Brittany Ferries entered the final phase of its £60 million project to install scrubbers on six cruise-ferries in its fleet in April 2016. These exhaust systems, which were installed during an 18-month period, strip sulphur from funnel emissions and permit the ongoing use of the cheaper marine grade heavy fuel oil. Brittany Ferries’ 40,859gt/2004 built flagship Pont Aven (above) was the last of the six vessels to return to service following the installation of the new scrubber system, which she did at the end of March after modifications at Gdansk, Poland.
The new scrubbers aboard the 2,400-passenger ferry will be fine-tuned over the next few weeks and then put into full use. Sadly the new full width funnel structure atop the ship is an abomination and completely ruins the lines of one of the finest looking cruiseferries. The project was launched in 2014, beginning with the Normandie (ruining her appearance) and the Barfleur (her lines were almost unaffected). The Cap Finistere followed (with only moderate changes to her funnel profile) and then the Mont St. Michel which gained a huge and fairly unsightly scrubber structure between her two funnels.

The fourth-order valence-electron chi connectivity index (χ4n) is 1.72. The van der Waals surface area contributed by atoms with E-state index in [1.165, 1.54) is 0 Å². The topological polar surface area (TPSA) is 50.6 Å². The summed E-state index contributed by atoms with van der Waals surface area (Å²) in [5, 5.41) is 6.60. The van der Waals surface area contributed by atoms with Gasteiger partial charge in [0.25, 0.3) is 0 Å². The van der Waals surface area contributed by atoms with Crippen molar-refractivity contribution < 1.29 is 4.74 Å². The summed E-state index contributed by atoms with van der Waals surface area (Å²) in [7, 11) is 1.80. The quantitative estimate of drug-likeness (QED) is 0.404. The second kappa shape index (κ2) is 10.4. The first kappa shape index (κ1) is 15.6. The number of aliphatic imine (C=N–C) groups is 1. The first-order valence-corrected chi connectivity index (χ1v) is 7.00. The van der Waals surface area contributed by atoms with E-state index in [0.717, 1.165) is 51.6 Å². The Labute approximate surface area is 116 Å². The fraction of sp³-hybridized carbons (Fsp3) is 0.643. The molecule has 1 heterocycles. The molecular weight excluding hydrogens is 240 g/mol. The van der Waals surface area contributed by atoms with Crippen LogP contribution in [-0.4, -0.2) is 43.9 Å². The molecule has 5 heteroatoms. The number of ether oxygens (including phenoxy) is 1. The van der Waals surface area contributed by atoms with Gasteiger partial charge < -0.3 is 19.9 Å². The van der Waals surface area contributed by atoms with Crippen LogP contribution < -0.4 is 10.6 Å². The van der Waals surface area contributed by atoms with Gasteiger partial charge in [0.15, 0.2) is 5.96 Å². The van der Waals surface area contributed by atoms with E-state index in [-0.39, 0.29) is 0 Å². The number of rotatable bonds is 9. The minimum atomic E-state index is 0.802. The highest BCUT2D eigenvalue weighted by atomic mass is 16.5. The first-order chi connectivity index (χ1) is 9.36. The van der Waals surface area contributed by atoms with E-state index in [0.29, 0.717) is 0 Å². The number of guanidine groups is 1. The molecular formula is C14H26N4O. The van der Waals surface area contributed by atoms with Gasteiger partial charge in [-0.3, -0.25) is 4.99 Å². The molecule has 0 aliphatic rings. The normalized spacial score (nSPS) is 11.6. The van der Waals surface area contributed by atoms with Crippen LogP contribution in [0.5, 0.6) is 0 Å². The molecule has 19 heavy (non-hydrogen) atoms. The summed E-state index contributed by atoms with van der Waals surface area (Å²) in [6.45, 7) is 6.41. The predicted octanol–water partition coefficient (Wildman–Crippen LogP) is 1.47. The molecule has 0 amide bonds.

The last two to be dealt with were the Armorique (giving her a slightly larger funnel profile) and the Pont Aven. The investment in the latter two ships amounted to £30 million with most of the vessels being converted in Santander. The Bretagne escaped disfigurement as she has not been converted. The entire project, and ruination of some ships (not just in the Brittany Ferries fleet) is all the result of the international Maritime organization’s (IMO) stringent sulphur oxide emissions regulations, which propose a reduction of the maximum sulphur emission for all seafaring vessels by 90% in the Emission Control area (ECA), that came into effect from the beginning of 2015. The IMO also approved maximum permissible sulphur content outside of ECAs from 3.5% to 0.5% by 2020.
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